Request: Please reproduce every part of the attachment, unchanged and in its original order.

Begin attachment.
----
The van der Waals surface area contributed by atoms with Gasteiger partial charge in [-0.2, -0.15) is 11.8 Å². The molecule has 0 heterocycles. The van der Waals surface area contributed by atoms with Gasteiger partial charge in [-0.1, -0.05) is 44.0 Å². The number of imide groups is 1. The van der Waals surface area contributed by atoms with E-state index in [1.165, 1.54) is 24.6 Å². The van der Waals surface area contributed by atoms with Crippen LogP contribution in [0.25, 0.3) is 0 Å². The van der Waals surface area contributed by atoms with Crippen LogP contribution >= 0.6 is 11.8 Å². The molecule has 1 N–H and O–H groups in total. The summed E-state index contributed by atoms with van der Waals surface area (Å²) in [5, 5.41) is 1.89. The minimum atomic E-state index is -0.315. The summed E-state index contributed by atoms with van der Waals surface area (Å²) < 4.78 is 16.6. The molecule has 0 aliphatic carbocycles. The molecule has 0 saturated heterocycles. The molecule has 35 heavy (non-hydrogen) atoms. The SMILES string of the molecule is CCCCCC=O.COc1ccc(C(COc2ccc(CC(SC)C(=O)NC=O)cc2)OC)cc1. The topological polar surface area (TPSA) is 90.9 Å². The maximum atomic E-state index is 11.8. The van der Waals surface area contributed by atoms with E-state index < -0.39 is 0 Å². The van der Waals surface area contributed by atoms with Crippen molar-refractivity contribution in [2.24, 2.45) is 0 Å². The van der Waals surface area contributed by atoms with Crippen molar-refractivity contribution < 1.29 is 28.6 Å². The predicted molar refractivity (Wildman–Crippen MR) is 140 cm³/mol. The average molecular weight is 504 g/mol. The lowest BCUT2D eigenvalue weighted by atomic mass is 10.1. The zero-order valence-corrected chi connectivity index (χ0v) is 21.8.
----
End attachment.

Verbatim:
The van der Waals surface area contributed by atoms with Gasteiger partial charge in [-0.2, -0.15) is 11.8 Å². The molecule has 0 heterocycles. The van der Waals surface area contributed by atoms with Gasteiger partial charge in [-0.1, -0.05) is 44.0 Å². The number of imide groups is 1. The van der Waals surface area contributed by atoms with E-state index in [1.165, 1.54) is 24.6 Å². The van der Waals surface area contributed by atoms with Crippen LogP contribution in [0.25, 0.3) is 0 Å². The van der Waals surface area contributed by atoms with Crippen LogP contribution >= 0.6 is 11.8 Å². The molecule has 1 N–H and O–H groups in total. The summed E-state index contributed by atoms with van der Waals surface area (Å²) in [5, 5.41) is 1.89. The minimum atomic E-state index is -0.315. The summed E-state index contributed by atoms with van der Waals surface area (Å²) < 4.78 is 16.6. The molecule has 0 aliphatic carbocycles. The molecule has 0 saturated heterocycles. The molecule has 35 heavy (non-hydrogen) atoms. The SMILES string of the molecule is CCCCCC=O.COc1ccc(C(COc2ccc(CC(SC)C(=O)NC=O)cc2)OC)cc1. The topological polar surface area (TPSA) is 90.9 Å². The maximum atomic E-state index is 11.8. The van der Waals surface area contributed by atoms with E-state index < -0.39 is 0 Å². The van der Waals surface area contributed by atoms with Crippen molar-refractivity contribution in [2.24, 2.45) is 0 Å². The van der Waals surface area contributed by atoms with Crippen molar-refractivity contribution < 1.29 is 28.6 Å². The predicted molar refractivity (Wildman–Crippen MR) is 140 cm³/mol. The average molecular weight is 504 g/mol. The lowest BCUT2D eigenvalue weighted by atomic mass is 10.1. The zero-order valence-corrected chi connectivity index (χ0v) is 21.8.